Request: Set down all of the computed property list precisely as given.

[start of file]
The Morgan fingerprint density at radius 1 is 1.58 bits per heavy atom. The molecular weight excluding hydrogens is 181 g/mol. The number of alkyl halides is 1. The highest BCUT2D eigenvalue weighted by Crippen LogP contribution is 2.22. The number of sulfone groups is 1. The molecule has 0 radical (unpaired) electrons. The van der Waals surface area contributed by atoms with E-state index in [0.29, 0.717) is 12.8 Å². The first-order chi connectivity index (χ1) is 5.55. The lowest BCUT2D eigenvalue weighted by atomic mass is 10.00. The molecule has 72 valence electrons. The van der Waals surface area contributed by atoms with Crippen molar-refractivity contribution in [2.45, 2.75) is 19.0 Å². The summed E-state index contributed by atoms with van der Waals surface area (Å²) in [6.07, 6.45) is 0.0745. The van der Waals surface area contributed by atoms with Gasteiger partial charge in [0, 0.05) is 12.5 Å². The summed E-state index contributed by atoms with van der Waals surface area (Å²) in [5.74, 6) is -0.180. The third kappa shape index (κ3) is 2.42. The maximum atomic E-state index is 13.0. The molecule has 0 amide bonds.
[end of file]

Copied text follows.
The Morgan fingerprint density at radius 1 is 1.58 bits per heavy atom. The molecular weight excluding hydrogens is 181 g/mol. The number of alkyl halides is 1. The highest BCUT2D eigenvalue weighted by Crippen LogP contribution is 2.22. The number of sulfone groups is 1. The molecule has 0 radical (unpaired) electrons. The van der Waals surface area contributed by atoms with E-state index in [0.29, 0.717) is 12.8 Å². The first-order chi connectivity index (χ1) is 5.55. The lowest BCUT2D eigenvalue weighted by atomic mass is 10.00. The molecule has 72 valence electrons. The van der Waals surface area contributed by atoms with Crippen molar-refractivity contribution in [2.45, 2.75) is 19.0 Å². The summed E-state index contributed by atoms with van der Waals surface area (Å²) in [6.07, 6.45) is 0.0745. The van der Waals surface area contributed by atoms with Gasteiger partial charge in [0, 0.05) is 12.5 Å². The summed E-state index contributed by atoms with van der Waals surface area (Å²) in [5.74, 6) is -0.180. The third kappa shape index (κ3) is 2.42. The maximum atomic E-state index is 13.0. The molecule has 0 amide bonds.